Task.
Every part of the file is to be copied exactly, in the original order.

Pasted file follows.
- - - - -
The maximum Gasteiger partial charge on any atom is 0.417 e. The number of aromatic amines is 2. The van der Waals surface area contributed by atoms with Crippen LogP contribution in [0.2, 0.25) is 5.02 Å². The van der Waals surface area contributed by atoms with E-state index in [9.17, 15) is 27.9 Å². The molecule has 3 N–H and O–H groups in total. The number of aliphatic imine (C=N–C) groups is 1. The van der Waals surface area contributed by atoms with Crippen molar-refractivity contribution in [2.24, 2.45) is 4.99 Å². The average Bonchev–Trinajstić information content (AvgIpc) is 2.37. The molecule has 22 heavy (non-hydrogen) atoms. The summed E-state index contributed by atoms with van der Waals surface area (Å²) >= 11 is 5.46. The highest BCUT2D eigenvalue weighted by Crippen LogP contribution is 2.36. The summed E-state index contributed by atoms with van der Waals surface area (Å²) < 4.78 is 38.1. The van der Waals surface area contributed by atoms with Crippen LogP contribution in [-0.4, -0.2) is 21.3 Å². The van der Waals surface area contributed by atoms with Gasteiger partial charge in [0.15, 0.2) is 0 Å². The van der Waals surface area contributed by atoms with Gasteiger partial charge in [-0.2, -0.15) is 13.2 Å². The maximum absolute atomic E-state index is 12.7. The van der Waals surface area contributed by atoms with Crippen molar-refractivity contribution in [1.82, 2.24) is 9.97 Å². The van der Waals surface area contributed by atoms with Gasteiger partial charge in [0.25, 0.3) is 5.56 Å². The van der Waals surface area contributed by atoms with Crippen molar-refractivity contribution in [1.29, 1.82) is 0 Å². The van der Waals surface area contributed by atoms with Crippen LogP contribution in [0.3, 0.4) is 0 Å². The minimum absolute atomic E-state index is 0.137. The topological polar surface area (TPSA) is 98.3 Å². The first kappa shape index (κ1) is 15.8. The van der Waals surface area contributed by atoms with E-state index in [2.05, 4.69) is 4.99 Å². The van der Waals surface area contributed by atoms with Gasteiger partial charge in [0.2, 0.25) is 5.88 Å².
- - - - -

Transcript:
The maximum Gasteiger partial charge on any atom is 0.417 e. The number of aromatic amines is 2. The van der Waals surface area contributed by atoms with Crippen LogP contribution in [0.2, 0.25) is 5.02 Å². The van der Waals surface area contributed by atoms with E-state index in [9.17, 15) is 27.9 Å². The molecule has 3 N–H and O–H groups in total. The number of aliphatic imine (C=N–C) groups is 1. The van der Waals surface area contributed by atoms with Crippen molar-refractivity contribution in [2.24, 2.45) is 4.99 Å². The average Bonchev–Trinajstić information content (AvgIpc) is 2.37. The molecule has 22 heavy (non-hydrogen) atoms. The summed E-state index contributed by atoms with van der Waals surface area (Å²) >= 11 is 5.46. The highest BCUT2D eigenvalue weighted by Crippen LogP contribution is 2.36. The summed E-state index contributed by atoms with van der Waals surface area (Å²) < 4.78 is 38.1. The van der Waals surface area contributed by atoms with Crippen LogP contribution in [-0.4, -0.2) is 21.3 Å². The van der Waals surface area contributed by atoms with Gasteiger partial charge in [0.15, 0.2) is 0 Å². The van der Waals surface area contributed by atoms with Gasteiger partial charge in [-0.2, -0.15) is 13.2 Å². The maximum absolute atomic E-state index is 12.7. The van der Waals surface area contributed by atoms with Crippen molar-refractivity contribution in [1.82, 2.24) is 9.97 Å². The van der Waals surface area contributed by atoms with Gasteiger partial charge in [0.25, 0.3) is 5.56 Å². The van der Waals surface area contributed by atoms with Crippen molar-refractivity contribution in [1.29, 1.82) is 0 Å². The van der Waals surface area contributed by atoms with Crippen LogP contribution in [0.3, 0.4) is 0 Å². The minimum absolute atomic E-state index is 0.137. The topological polar surface area (TPSA) is 98.3 Å². The first kappa shape index (κ1) is 15.8. The van der Waals surface area contributed by atoms with E-state index in [2.05, 4.69) is 4.99 Å². The van der Waals surface area contributed by atoms with Gasteiger partial charge in [0.2, 0.25) is 5.88 Å².